By Laura Huffman
Saint Robert, Missouri Mayor George Lauritson couldn’t imagine a better location to host a Freedom Rock than Pulaski County’s patriotic “Gateway to Fort Leonard Wood.” During a previous tenure as Mayor, in 2002, Lauritson brought the tanks that are displayed throughout the city to town. He had also envisioned a “Military Rock Art Park” that displayed crests and symbols from units attached to Ft. Leonard Wood. In his most recent term of service as Mayor he has been able to turn that vision into reality at a location between Interstate 44 and St. Robert Boulevard.
Saint Robert’s Military Rock Display. Image courtesy of Pulaski County Tourism Bureau.
Michael Myers, now a Saint Robert alderman, noticed that the military rock art reminded him of Freedom Rocks that he had seen across Iowa. Myers approached City Council and after particulars were hammered out between city officials and the artist, Ray “Bubba” Sorensen II, it was announced that Saint Robert would be the location of Missouri’s third Freedom Rock.
The Freedom Rock project began in Greenfield, Iowa after Sorensen watched “Saving Private Ryan.” Sorensen decided that he would cover up the graffiti on a large rock beside the highway near town with a mural thanking America’s veterans. Since 1999 Sorensen has returned to the original Greenfield Freedom Rock and painted a new tribute each year before Memorial Day. The Greenfield Freedom Rock is especially poignant as veterans have asked to have their ashes mixed into Sorensen’s paint.
The Freedom Rock, Greenfield, Iowa, 2017 rendition. Image courtesy of the artist, Ray “Bubba” Sorensen II.
Sorensen’s paint isn’t the typical “off the rack” paint found at local hardware and home improvement stores. The natural pigment used in some of his blue hued paint is mined in Afghanistan and the finished paint can cost as much as $600 a gallon. The canvas for Sorensen’s Freedom Rock at Saint Robert is a slab of Missouri limestone, quarried at Laquey, in Pulaski County, measuring 9 feet by 10 feet at its widest point. The unpainted rock slab has a retail value of approximately $12,000. The limestone rock is set in 12 inches of concrete and a structure has been built over the stone to help protect it from the elements.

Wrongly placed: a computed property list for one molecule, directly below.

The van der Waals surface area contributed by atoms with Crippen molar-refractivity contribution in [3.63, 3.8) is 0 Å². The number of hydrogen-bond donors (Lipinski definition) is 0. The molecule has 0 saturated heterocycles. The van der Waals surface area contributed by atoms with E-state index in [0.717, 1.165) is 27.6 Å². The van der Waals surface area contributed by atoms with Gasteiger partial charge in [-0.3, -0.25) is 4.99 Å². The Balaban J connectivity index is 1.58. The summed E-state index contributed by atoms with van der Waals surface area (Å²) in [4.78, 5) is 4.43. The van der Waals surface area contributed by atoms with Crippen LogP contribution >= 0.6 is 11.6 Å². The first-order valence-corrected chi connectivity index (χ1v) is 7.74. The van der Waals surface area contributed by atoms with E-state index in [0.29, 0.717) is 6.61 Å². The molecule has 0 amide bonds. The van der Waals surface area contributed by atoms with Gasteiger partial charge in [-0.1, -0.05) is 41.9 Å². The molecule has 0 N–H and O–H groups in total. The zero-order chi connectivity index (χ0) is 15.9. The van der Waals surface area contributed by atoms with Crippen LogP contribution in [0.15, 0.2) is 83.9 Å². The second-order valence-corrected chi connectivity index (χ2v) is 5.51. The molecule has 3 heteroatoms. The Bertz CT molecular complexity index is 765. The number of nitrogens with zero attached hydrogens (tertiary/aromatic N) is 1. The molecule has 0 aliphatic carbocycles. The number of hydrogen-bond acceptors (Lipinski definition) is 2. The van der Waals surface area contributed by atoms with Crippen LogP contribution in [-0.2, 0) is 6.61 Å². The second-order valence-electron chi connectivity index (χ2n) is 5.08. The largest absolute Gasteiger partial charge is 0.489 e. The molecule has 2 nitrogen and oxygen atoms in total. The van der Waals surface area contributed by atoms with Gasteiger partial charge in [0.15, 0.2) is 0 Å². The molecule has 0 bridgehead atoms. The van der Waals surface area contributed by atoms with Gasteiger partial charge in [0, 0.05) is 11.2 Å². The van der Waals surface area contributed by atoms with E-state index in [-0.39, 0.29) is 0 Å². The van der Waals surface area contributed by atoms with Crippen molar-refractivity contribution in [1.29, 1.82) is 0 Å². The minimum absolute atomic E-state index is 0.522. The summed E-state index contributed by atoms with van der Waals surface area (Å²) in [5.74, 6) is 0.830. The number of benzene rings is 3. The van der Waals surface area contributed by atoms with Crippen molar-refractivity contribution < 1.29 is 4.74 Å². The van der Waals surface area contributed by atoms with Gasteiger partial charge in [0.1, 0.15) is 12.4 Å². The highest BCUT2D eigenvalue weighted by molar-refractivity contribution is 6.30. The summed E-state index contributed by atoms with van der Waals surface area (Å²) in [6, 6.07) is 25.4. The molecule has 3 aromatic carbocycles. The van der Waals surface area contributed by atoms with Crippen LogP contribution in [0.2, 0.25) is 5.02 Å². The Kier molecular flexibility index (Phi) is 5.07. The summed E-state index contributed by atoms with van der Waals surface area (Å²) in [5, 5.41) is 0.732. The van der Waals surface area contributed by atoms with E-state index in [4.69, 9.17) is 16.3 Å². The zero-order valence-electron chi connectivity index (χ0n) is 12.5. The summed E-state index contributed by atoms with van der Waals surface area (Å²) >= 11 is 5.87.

Many of the Freedom Rocks use a granite slab as Sorensen’s canvas. He states that Saint Robert’s porous limestone Freedom Rock creates challenges and will give it a different look than some of the ones that he has previously painted. His methodology remains the same though—a quick “scrape” of Missouri’s military history for inspiration and then sketching his vision directly onto the rock itself in pencil before bringing the detailed work to life with vivid colors.
Saint Robert’s Freedom Rock will feature Medal of Honor recipient General Leonard Wood and the Rough Rider era. It also will pay tribute to Fort Wood’s history as a training installation with a scene of a Drill Sergeant interacting with soldier-in-training during basic combat training. The reverse side of the limestone will depict “The Spirit of Pulaski County,” a North American P-51 Mustang aircraft that was purchased for the World War II effort during the third War Loan Drive. The “skinny side” of the slab will be painted with the Fallen Soldier Battle Cross and the top of the rock will be draped in a painted American flag.
Sorensen’s Freedom Rocks are crafted with endurance in mind. Other than the original Freedom Rock, he does not return to repaint them. The quality of materials that he uses and three protective sealants, including one layer of vandal frustrating sealer, should protect the vividness of his art work and images for forty years.
Sorensen is excited to unveil his latest Freedom Rock in Saint Robert, Missouri’s second Purple Heart City. He noted that motor coaches in Iowa plan day trips that center around visiting four or five of his rocks. “Freedom Rock groupies” travel to visit each installation. Karen Hood, CTIS, Military Reunion Coordinator for Pulaski County Tourism Bureau commented that reunion groups will especially appreciate the patriotic tribute. Leisure travelers planning a Freedom Rock themed road trip will be able to explore Missouri’s northeast (Maryville) to the stunning Ozarks of the south central region (Saint Robert) before traveling to southeast riverside town of Cape Girardeau.
Missouri’s First Freedom Rock, Maryville, Missouri. Image courtesy of the artist, Ray “Bubba” Sorensen II.
Missouri’s Second Freedom Rock, Cape Girardeau, Missouri. Image courtesy of the artist, Ray “Bubba” Sorensen II.
Mayor Lauritson and the City Council plan to continue the celebration of Saint Robert’s patriotism after the Freedom Rock is completed. The brick chimney from the former U.S.O. is being rebuilt alongside Missouri Boulevard and the site will play host to another rock- this one recognizing Missouri’s Medal of Honor recipients as well as the Show Me State’s missing in action service members. Lauritson would also like for that area to include displays honoring the Navy and Marines, and possibly a fighter plane to symbolize the Air Force.
An official unveiling ceremony for Saint Robert’s Freedom Rock will be announced soon.
For more things to see and do in Pulaski County, Missouri, please visit http://www.PulaskiCountyUSA.com